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Economic Value of Cultural Heritage

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Charter of Brussels

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Charter of Brussels regarding the role of Cultural Heritage in the economy and the creation of a european network for its recognition and dissemination

In Brussels on 30th June 2009, the undersigned, who are members of and / or are representatives of Public Administrations, Institutions, Companies and Experts in the sector for the conservation, restoration and management of Cultural Heritage as part of the objective for analysing the scope and nature of the influence exerted by the various activities related with this issue in the economic system of the countries and communities in our European area, and with regard to intensifying the role played by Cultural Heritage to date in meeting the objectives set during the meeting of the Heads of State held in Lisbon in March 2000, to make the European Union “the most dynamic and competitive knowledge-based economy in the world capable of sustainable economic growth with more and better jobs and greater social cohesion” by 2010


  • That given its essential and intrinsic value, Cultural Heritage must cease to be considered as a burden that is only worthy of consideration during a period of economic boom, and must be considered as a non-renewable asset that both administrations and citizens must view as a basic Public Service that is the object of mandatory concern, as well as being a fundamental right for their wellbeing and development and always necessary for social cohesion in a multicultural environment.
  • That from this perspective a strategy directed at the socialisation of Cultural Heritage values must be initiated as from the first phases of education, and during all of its periods, that guarantees the necessary knowledge and universal accessibility to goods and services of which the culture sector is comprised.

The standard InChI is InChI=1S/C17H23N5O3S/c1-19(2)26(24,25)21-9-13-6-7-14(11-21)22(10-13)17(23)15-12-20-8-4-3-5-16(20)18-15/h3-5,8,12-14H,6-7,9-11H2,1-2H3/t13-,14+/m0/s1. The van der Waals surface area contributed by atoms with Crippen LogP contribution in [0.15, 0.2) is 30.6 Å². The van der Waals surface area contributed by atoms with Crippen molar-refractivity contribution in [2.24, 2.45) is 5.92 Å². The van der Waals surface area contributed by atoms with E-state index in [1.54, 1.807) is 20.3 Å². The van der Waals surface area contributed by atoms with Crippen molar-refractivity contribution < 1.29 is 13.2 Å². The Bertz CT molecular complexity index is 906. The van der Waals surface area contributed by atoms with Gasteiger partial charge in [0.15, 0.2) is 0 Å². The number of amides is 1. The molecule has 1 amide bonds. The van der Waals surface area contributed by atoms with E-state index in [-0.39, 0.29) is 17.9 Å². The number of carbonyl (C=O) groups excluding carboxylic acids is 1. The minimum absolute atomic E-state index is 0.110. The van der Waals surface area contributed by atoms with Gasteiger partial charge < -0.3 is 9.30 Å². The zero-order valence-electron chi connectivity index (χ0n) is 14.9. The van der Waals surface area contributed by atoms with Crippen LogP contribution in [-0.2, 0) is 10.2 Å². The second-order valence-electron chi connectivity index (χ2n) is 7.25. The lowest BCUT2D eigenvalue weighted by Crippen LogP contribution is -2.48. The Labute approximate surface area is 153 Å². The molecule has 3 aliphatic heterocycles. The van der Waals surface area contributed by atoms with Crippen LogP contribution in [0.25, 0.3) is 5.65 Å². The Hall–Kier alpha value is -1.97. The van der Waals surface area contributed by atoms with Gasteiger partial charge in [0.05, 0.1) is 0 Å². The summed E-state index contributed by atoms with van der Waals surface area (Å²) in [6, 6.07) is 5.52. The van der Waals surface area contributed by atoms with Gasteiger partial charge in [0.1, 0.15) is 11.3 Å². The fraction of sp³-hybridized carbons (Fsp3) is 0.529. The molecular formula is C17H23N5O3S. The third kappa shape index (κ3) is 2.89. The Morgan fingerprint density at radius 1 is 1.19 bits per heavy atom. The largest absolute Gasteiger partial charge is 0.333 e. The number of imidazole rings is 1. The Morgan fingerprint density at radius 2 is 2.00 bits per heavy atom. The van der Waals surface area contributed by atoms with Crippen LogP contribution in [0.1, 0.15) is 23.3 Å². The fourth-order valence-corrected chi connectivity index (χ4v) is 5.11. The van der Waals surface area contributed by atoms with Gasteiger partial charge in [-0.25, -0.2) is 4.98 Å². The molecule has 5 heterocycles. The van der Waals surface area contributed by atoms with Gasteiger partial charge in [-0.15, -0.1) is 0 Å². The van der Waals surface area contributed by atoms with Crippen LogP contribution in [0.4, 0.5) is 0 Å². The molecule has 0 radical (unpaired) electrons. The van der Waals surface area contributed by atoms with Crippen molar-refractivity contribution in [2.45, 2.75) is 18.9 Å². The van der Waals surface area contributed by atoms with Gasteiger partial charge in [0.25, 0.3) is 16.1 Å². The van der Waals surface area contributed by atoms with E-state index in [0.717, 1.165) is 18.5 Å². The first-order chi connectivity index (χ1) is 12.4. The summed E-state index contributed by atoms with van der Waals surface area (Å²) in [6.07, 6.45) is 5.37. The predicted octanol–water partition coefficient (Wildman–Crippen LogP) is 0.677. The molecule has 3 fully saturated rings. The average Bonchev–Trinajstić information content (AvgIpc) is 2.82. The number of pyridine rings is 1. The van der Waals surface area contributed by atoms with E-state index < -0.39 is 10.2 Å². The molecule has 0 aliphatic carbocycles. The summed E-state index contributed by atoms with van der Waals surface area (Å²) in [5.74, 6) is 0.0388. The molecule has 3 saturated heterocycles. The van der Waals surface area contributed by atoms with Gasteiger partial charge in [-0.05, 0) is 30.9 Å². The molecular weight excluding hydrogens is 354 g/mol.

• That the activities directed at the conservation, restoration and management of the goods of which Cultural Heritage is comprised represent a network of elements that are able to dynamise the economy of our countries into a competitive advantage with other activities that are subjected, to a greater extent, to the cycles and situations that are produced periodically. Moreover, this is a sector which is primarily made up of small and medium-sized enterprises that represent a strong economic and social fabric.
  • That it must be obvious that this economic sector, as an alternative to other predominant models, is able to create stable, specialised and quality employment that cannot be relocated. These economic policies are therefore drawn up as a public and private investment with a high rate of social profitability.
  • That it is necessary to recognise the boost that these activities give to the progress and transfer of research, development and innovation both through new technologies applied to conservation, restoration and dissemination, as well as the undertaking to discover new models that are sustainable and efficient for the management of heritage.
  • That Cultural Heritage constitutes a valuable and irreplaceable resource. It acts as an element that revitalises cities and territories and is able to improve the quality of life of their inhabitants, to stimulate investment and to create country branding. This resource is seen to be particularly essential for the development of peripheral territories affected by the process of depopulation.
  • That the investment by the different economic stakeholders in goods pertaining to Cultural Heritage favours the integration of European society in all its variety, fomenting the identity and feeling of belonging of each of its people as well as disseminating social values that have historically characterised our Community: tolerance, democracy, diversity and pluralism.

And, as a result of the above, those who endorse this Agreement undertake, within their respective areas of action and competence, to disseminate these principles as far as possible, as well as to stimulate and foment any strategies aimed at maintaining and increasing the greatest possible level of investment in all of the activities of which the Cultural Heritage sector is comprised by virtue of considering it a strategic sector of opportunity for current and future development which must not be wasted.

They also propose to set themselves up as a stable working group as a European network for the knowledge and dissemination of the role of Cultural Heritage in the economy. This network is considered as open to the incorporation of those institutions and experts who so request it.